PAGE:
(Note: The author of this fundamental analysis is a financial writer and portfolio manager.)
Gilead Sciences Inc. (GILD) shares have rallied by nearly 13 percent so far in 2018, but the outlook for the company may not be as rosy as some suggest. The stock currently trades at 12.2 times one-year forward earnings – its highest levels since July of 2015. This makes it hard to swallow that the stock could rise another 17 percent all the way to $95, as some suggest. (See more: Why Gilead Can Beat Both the Biotechs and the S&P.)
Based on a comparison with biotech peer Biogen Inc. (BIIB), and pharmaceutical peer Merck & Co. Inc. (MRK) – both of which have top and bottom line growth – one has to wonder why Gilead isn't currently overvalued.
Analysts appear cautiously optimistic about Gilead, with only 58 percent rating the stock a buy or outperform. Those same analysts have all been slashing Gilead's earnings estimates, putting the stock's valuation at its highest since 2015, making the stock appear overvalued.
Should shares trade at a valuation between Biogen and Merck – around 11 times 2019 earnings estimates of $6.62 – Gilead would be valued at only $72, a decline of roughly 10 percent.
Valuations Headed In Opposite Directions
Gilead's forward earnings multiple has been expanding, while Biogen's and Merck's have been falling. Gilead's one-year forward PE multiple is at its highest level since 2015, while Biogen and Merck's are at their lowest since 2016. (See also: Differences Between Forward P/E And Trailing P/E.)
Gilead's Suspect Growth
Biogen currently trades at 10.8 times 2019 earnings estimates of $26.19 per share, growing by 5.5 percent over 2018 forecast, while revenue is expected to rise by 3 percent to $13.37 billion.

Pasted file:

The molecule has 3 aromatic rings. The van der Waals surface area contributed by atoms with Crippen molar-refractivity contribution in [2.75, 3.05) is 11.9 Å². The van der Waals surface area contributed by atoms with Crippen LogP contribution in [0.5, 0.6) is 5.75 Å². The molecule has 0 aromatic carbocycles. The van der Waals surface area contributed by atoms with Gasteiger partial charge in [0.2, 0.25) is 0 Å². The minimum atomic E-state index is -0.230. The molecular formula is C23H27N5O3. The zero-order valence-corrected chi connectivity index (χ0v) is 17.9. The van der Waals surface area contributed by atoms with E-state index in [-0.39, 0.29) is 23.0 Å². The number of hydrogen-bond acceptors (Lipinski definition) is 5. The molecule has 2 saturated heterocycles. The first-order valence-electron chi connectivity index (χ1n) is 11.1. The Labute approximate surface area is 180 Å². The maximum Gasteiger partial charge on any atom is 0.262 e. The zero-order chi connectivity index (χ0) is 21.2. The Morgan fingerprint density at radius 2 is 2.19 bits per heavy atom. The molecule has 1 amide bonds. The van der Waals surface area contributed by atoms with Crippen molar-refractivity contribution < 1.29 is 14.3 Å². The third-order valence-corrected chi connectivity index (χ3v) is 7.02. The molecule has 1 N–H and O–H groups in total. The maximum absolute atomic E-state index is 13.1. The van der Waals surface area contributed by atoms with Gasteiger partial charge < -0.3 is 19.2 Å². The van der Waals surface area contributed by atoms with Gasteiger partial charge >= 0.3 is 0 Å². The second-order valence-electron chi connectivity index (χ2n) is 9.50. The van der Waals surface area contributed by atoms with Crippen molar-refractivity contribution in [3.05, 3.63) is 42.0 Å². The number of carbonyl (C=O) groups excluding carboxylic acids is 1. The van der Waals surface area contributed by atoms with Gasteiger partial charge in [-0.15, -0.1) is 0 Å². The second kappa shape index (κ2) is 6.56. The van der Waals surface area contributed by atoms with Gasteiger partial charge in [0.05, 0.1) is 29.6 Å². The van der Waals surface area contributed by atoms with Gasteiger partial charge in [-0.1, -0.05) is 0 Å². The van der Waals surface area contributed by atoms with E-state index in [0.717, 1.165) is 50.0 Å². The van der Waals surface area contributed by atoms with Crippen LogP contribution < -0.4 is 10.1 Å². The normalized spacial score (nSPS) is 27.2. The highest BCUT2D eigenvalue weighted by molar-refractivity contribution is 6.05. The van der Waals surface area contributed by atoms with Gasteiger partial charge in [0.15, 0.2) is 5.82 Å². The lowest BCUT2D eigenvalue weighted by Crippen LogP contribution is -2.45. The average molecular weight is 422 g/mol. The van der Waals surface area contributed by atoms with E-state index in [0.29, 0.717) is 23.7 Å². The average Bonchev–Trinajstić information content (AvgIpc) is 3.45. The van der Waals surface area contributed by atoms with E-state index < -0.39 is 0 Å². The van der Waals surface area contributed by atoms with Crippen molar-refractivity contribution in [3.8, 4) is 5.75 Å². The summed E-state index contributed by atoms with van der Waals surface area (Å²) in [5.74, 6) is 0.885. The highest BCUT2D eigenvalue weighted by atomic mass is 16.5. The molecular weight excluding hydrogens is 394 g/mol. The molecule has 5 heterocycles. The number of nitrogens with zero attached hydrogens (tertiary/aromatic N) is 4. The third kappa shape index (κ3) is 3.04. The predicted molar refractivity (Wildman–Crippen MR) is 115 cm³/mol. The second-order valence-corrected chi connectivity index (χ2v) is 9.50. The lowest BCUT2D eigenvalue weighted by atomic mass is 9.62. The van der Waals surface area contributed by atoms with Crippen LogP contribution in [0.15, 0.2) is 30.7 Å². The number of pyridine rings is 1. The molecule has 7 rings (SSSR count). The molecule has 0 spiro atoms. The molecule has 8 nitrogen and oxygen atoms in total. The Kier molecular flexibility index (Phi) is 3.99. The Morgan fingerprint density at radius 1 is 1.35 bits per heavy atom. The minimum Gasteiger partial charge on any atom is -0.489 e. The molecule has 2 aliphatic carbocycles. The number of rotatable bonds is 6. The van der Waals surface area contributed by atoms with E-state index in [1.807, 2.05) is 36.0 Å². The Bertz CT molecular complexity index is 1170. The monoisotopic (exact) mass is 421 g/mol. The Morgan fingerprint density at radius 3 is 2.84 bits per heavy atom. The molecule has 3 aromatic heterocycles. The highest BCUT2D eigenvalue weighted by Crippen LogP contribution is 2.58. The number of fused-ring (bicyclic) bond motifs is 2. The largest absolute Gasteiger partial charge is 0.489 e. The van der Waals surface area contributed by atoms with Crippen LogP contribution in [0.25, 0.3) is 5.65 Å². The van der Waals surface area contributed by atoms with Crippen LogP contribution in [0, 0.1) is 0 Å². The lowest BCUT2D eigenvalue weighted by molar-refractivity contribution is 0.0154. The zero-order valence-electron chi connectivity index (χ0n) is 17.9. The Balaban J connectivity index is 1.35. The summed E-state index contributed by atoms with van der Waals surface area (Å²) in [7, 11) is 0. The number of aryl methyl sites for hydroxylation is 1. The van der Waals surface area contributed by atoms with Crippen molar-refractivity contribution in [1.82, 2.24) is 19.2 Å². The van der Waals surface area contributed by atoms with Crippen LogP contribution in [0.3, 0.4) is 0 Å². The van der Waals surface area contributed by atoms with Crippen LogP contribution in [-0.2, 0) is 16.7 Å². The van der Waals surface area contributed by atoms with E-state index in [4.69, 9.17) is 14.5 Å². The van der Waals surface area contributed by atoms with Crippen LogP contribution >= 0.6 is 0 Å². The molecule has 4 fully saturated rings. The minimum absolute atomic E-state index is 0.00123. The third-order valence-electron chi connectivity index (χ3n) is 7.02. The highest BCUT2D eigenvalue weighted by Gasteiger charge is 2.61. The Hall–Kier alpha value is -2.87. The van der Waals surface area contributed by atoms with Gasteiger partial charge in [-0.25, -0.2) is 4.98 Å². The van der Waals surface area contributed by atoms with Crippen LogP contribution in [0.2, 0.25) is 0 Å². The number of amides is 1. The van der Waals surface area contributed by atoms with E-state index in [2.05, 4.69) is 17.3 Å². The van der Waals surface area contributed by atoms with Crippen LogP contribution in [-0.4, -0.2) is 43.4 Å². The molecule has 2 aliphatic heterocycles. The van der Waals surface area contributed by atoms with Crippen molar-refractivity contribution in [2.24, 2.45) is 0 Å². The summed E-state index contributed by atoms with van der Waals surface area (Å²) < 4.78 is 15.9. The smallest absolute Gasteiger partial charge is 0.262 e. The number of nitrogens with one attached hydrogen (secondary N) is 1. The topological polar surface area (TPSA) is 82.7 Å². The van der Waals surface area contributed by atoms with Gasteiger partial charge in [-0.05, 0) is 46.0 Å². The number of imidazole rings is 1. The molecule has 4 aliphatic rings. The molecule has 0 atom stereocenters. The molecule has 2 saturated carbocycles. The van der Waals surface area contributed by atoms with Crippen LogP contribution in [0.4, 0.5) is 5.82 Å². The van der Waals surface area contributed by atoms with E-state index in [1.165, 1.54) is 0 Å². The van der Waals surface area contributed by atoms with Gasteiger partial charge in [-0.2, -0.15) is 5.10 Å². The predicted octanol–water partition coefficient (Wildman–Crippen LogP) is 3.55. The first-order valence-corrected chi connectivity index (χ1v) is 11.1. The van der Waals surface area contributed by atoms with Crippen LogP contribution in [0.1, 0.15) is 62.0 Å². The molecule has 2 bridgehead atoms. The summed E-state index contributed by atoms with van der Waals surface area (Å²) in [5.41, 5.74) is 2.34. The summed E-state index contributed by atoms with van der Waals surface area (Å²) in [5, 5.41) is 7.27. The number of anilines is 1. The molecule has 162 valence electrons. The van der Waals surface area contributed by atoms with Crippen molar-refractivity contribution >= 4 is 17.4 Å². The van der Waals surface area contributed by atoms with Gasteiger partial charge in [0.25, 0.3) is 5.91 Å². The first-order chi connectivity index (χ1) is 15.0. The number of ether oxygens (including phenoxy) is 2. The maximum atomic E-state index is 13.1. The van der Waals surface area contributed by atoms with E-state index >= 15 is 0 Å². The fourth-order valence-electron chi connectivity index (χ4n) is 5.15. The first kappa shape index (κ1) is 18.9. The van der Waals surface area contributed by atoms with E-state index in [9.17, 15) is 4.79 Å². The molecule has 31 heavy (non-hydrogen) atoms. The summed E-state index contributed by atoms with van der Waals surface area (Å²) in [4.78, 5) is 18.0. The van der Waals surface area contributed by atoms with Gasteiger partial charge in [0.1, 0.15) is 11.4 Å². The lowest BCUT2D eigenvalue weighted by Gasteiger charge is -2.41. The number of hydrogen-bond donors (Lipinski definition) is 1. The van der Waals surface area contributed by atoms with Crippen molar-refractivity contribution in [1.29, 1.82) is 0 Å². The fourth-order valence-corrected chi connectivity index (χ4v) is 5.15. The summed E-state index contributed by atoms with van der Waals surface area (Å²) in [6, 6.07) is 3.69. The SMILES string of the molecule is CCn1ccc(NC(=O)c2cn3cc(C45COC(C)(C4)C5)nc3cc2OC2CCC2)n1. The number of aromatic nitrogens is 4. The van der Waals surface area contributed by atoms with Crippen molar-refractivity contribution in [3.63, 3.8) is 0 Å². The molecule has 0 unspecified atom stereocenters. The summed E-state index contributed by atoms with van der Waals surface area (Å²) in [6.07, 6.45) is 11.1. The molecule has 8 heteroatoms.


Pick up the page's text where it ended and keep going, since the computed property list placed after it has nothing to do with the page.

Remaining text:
Merck currently trades for 12.6 times 2019 earnings estimates of $4.40 per share, and that comes on growth of 5.7 percent, while revenue is expected to climb by roughly 2 percent. Analysts have been raising their outlooks for Merck and Biogen since the start of 2018.
Gilead, on the other hand, is forecast to see earnings climb by 2.5 percent in 2019 on revenue that is expected to fall by nearly 1 percent. To make matters worse, analysts have been slashing Gilead's earnings estimates for 2018, 2019, and 2020 since the start of the year, making Gilead's earnings growth appear suspect.
Analysts Appear Lukewarm
The average analyst price target on Gilead is about $88.70, upside of about 9.8 percent from its closing price of roughly $81.10 on March 8, according to data from YCharts. Meanwhile, only 58 percent of analysts rate the stock a buy or outperform, while 42 percent rate the stock a hold. That's not an overwhelmingly bullish endorsement for Gilead's outlook.
For now, Gilead shares trade at depressed enough levels that some may be willing to bet they rise. But based on the current growth outlook, that's definitely not a sure bet.
Michael Kramer is the Founder of Mott Capital Management LLC, a registered investment adviser, and the manager of the company's actively managed, long-only Thematic Growth Portfolio. Kramer typically buys and holds stocks for a duration of three to five years. Click here for Kramer's bio and his portfolio's holdings. Information presented is for educational purposes only and does not intend to make an offer or solicitation for the sale or purchase of any specific securities, investments, or investment strategies. Investments involve risk and unless otherwise stated, are not guaranteed. Be sure to first consult with a qualified financial adviser and/or tax professional before implementing any strategy discussed herein. Upon request, the advisor will provide a list of all recommendations made during the past twelve months. Past performance is not indicative of future performance.